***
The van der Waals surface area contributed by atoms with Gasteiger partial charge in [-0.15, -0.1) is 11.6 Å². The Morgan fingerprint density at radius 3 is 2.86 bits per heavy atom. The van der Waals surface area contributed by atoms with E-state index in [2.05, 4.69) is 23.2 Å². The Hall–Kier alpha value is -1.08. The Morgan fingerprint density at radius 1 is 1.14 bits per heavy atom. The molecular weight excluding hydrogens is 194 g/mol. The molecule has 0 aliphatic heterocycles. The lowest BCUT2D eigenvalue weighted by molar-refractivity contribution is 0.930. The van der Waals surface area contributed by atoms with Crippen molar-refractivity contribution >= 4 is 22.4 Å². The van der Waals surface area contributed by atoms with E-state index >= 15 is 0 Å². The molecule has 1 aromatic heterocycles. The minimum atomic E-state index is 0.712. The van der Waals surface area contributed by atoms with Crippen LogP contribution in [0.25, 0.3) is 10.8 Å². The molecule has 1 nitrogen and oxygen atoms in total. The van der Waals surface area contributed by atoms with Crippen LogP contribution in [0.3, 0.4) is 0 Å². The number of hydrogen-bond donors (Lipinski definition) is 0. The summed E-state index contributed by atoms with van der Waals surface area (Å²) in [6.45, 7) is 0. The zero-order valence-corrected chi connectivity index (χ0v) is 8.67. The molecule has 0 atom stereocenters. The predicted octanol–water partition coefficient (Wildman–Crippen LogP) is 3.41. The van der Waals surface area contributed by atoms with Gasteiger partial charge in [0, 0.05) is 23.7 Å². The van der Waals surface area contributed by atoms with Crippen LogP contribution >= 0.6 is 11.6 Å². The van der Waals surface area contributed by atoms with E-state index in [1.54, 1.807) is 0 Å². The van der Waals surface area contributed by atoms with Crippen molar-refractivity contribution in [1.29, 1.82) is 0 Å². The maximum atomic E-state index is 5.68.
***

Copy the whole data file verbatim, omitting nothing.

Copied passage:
The van der Waals surface area contributed by atoms with Gasteiger partial charge in [-0.15, -0.1) is 11.6 Å². The Morgan fingerprint density at radius 3 is 2.86 bits per heavy atom. The van der Waals surface area contributed by atoms with E-state index in [2.05, 4.69) is 23.2 Å². The Hall–Kier alpha value is -1.08. The Morgan fingerprint density at radius 1 is 1.14 bits per heavy atom. The molecular weight excluding hydrogens is 194 g/mol. The molecule has 0 aliphatic heterocycles. The lowest BCUT2D eigenvalue weighted by molar-refractivity contribution is 0.930. The van der Waals surface area contributed by atoms with Crippen molar-refractivity contribution >= 4 is 22.4 Å². The van der Waals surface area contributed by atoms with E-state index >= 15 is 0 Å². The molecule has 1 aromatic heterocycles. The minimum atomic E-state index is 0.712. The van der Waals surface area contributed by atoms with Crippen LogP contribution in [0.25, 0.3) is 10.8 Å². The molecule has 1 nitrogen and oxygen atoms in total. The van der Waals surface area contributed by atoms with Crippen LogP contribution in [0.3, 0.4) is 0 Å². The number of hydrogen-bond donors (Lipinski definition) is 0. The summed E-state index contributed by atoms with van der Waals surface area (Å²) in [6.45, 7) is 0. The zero-order valence-corrected chi connectivity index (χ0v) is 8.67. The molecule has 0 atom stereocenters. The predicted octanol–water partition coefficient (Wildman–Crippen LogP) is 3.41. The van der Waals surface area contributed by atoms with Gasteiger partial charge in [0, 0.05) is 23.7 Å². The van der Waals surface area contributed by atoms with Crippen LogP contribution >= 0.6 is 11.6 Å². The van der Waals surface area contributed by atoms with E-state index in [1.54, 1.807) is 0 Å². The van der Waals surface area contributed by atoms with Crippen molar-refractivity contribution in [1.29, 1.82) is 0 Å². The maximum atomic E-state index is 5.68.